It Doesn't Make Any Sense To Let HR Decide If You Get Interviews. For one, it’s almost certain to result in prolonging your job search.
Finding a suitable job opening is often an arduous task, but hard as that might be, getting an interview with someone that can hire you for it is not only harder, but a failure to do so puts you back to square one in your quest for a new job.
Failing to get asked to interview is disheartening and a real bummer when it’s for a job that you feel you are superbly qualified for and that you know you could handle well.
You could be forgiven for feeling especially put- out if you fully complied with all of the instructions in the job posting, but never heard a peep back. What gives? Why couldn’t they be at least bothered to give you the courtesy of a response of some kind? Doesn’t exactly make you think very highly of such a company, does it?
There are two main reasons why this happens. Both are mistakes made by job hunters all too frequently. Fortunately, they are easy to correct.
The first mistake is using a resume for the purpose of trying to get an interview. The use of resumes in job hunting began more than 65 years ago. The first mention of the word
“Resume” in the New York Times was in 1960. Back in those days, employers used resumes to identify qualified applicants. That practice worked pretty well until fairly recently. Over time, more and more employers began to cope with the increasingly larger number of resumes they received by using them to screen out people. Rather than looking at resumes for reasons to contact people for interviews, resumes began being used to look for reasons to eliminate people.
Today, the hiring process is more about elimination than selection. Sort of like how most lenders such as banks and credit card companies look at credit reports to decide whether to extend loans/credit to someone. You can’t control the information in your credit report and if you don’t agree to let the lending institution get access to it, you won’t be extended the credit or loan you want - at least not if you don’t want to pay an exorbitant interest rate.
The difference between applying for credit and applying for a job is that you don’t have to use a resume for the purpose of trying to get a job interview - and you don’t have to let someone that can’t hire you, decide your fate.
Most job hunters do try to get job interviews by sending a resume to HR. And, because they’re flooded with resumes, HR personnel copes with the flood by using resumes to screen you out. It starts with things like whether your current or most recent job is the same or similar to the open position. Age, education, number of jobs you’ve had, size of companies where you’ve worked, industries, unemployment, underemployment, self employment etc. are all reasons why HR might well screen you out from further consideration.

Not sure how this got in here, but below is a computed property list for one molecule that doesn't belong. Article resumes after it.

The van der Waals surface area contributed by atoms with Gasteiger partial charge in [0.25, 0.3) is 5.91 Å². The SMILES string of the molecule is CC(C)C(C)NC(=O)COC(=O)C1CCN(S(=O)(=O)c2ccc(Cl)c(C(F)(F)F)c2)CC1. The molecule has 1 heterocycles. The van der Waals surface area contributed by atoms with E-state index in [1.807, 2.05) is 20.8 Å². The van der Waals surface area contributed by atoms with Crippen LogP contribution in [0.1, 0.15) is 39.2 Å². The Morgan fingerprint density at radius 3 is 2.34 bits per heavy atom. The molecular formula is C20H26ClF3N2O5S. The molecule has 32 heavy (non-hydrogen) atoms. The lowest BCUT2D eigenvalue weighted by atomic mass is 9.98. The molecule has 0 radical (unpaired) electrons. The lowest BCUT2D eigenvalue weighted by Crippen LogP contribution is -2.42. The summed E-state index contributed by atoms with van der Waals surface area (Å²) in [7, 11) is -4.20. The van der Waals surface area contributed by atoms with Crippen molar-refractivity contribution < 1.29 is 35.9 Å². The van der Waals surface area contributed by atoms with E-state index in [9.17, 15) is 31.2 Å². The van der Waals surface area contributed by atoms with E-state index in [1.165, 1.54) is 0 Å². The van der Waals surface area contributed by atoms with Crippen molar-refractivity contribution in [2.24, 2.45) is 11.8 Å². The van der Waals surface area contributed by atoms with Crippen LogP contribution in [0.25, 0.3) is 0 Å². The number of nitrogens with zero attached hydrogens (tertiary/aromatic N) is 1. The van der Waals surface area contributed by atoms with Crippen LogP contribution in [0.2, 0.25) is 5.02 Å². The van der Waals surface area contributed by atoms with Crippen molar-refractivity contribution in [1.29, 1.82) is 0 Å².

For HR and other screeners e.g. recruiters, the focus regarding you is on the past. Hiring authorities focus on the future.
HR’s focus is on your experience. The hiring authority is interested as much in your capabilities to help her or him reach their business financial goals - as where you gained your capabilities. After all, experience is where you find it. If she/he believes that you can help them reach their goals, you stand a very good chance of being invited to meet with them in a F2F interview.
In conclusion, don’t let HR decide your fate, and don’t use a resume to try and get interviews. Just to be clear, you do need a resume - but don’t send it until after interest has been expressed in your candidacy. My advice, based on much personal and professional experience, is to contact the hiring authority directly via letter - sent alone.
Even though logic, common sense, and experience prove all of the above is true, some people will ignore it. Why? For some, especially All too often, senior leaders allow what they know to limit what they can imagine. That’s a big problem: You can’t invent the future if you cling to out-of-date ideas, even if they’ve worked in the past.
If someone insists that you must rely on a resume, ask yourself why that person is telling you that. Are they in the recruiting/placement business? If so, they, and their business clients use resumes to make their own work easier, but you need to look out for what’s in your best interest as a job hunter. That’s only fair, isn’t it?
The personal marketing service I provide lets you secure interviews and job offers in a fraction of the time it takes trying to win the Resume lottery. For a free consultation, contact me via email or telephone. Visit my web site at www.careerkeysman.com